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FATIGUE RULES DELAYED TILL NEXT YEAR
The FAA is behind
schedule on its proposal for new rules addressing pilot fatigue, and
they won't be out until sometime early next year, Peggy Gilligan, the
FAA's associate administrator for aviation safety, told a Senate panel
on Tuesday. Sen. Byron Dorgan, D-N.D., chairman of the Senate aviation
subcommittee, said lawmakers were running out of patience with the FAA,
which had said earlier this year the NPRM would be out by this fall and
then extended that to the end of the year. Gilligan also told the
aviation subcommittee the new rules will not allow pilots to take naps
in the cockpit as a fatigue-fighting strategy, as some other countries
allow. "The crew has to come to work prepared for the schedule they are
undertaking," she said. "We can manage and mitigate their fatigue
through the regulations sufficiently that they should be alert
throughout that flight." John Prater, president of the Air Line Pilots
Association, raised the issue of long commute times for pilots. "The
regional carriers, especially, they lose a contract and all of a sudden,
people who lived in Cincinnati for 20 years, flying out of their home
base, now have to commute overnight," said Prater. But Gilligan said
that issue may be addressed by FAA guidance to operators rather than in
the new rules. "How to do it is hard," she said. "But we know we do need
to address it." More...
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MAY FLY DEC. 22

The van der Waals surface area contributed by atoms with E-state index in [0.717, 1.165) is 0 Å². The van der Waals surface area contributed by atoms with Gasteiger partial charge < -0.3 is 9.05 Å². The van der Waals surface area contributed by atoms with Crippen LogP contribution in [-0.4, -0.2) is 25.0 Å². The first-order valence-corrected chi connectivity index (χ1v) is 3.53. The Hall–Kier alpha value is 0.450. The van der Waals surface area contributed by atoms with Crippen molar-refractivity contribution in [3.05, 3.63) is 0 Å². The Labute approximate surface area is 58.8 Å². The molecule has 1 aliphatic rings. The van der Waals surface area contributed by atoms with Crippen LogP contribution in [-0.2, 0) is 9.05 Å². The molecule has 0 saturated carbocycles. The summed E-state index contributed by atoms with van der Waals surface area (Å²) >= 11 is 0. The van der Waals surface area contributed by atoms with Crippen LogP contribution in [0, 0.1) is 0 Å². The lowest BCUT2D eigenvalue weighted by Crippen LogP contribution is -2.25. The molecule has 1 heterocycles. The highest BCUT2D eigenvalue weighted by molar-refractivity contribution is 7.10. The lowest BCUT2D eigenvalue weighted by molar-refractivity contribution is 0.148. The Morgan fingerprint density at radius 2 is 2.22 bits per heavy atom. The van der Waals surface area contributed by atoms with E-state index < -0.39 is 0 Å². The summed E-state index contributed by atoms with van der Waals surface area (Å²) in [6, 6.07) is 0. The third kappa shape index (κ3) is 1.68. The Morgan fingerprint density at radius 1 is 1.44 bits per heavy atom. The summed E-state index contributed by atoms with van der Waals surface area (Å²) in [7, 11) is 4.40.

The Seattle Times is reporting that the beefed-up wing root structure of
the Boeing 787 survived testing on Monday and the aircraft is scheduled
for a first flight on Dec. 22. Quoting unnamed sources, the newspaper
said it had been told that while engineers have not yet given the final
approval on the tests, those who conducted them have declared them a
success. Just before the twice-delayed first flight in June, a wing
stress test revealed delaminations in support stringers where the wing
meets the fuselage. More...
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|Biz Can't Let Its Guard Down, Says Canadian
NEEDS NEW ORDERS NOW
The aircraft industry needs new orders
now if it's to avoid even deeper cuts in the future, even though the
economy seems to be on the mend according to a Canadian study. The
Conference Board of Canada report (free registration required) says order
cancellations over the past year have cut backlogs at Bombardier and
other companies. It says that although things are looking up for the
economy, bizjet orders tend to lag up to two years behind the return to
prosperity and that could leave a big gap between when the airplanes
currently on the books are built and the next ones are started.
Conference Board spokesman Michael Burt told the Montreal Gazette that
the overall trend is positive but it's a question whether recovery will
happen quickly enough for aerospace. "We are moving in the right
direction," he said. "The question is how quickly we move in the right
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CRASH CAUSE UNKNOWN
The pilot of a Beaver floatplane that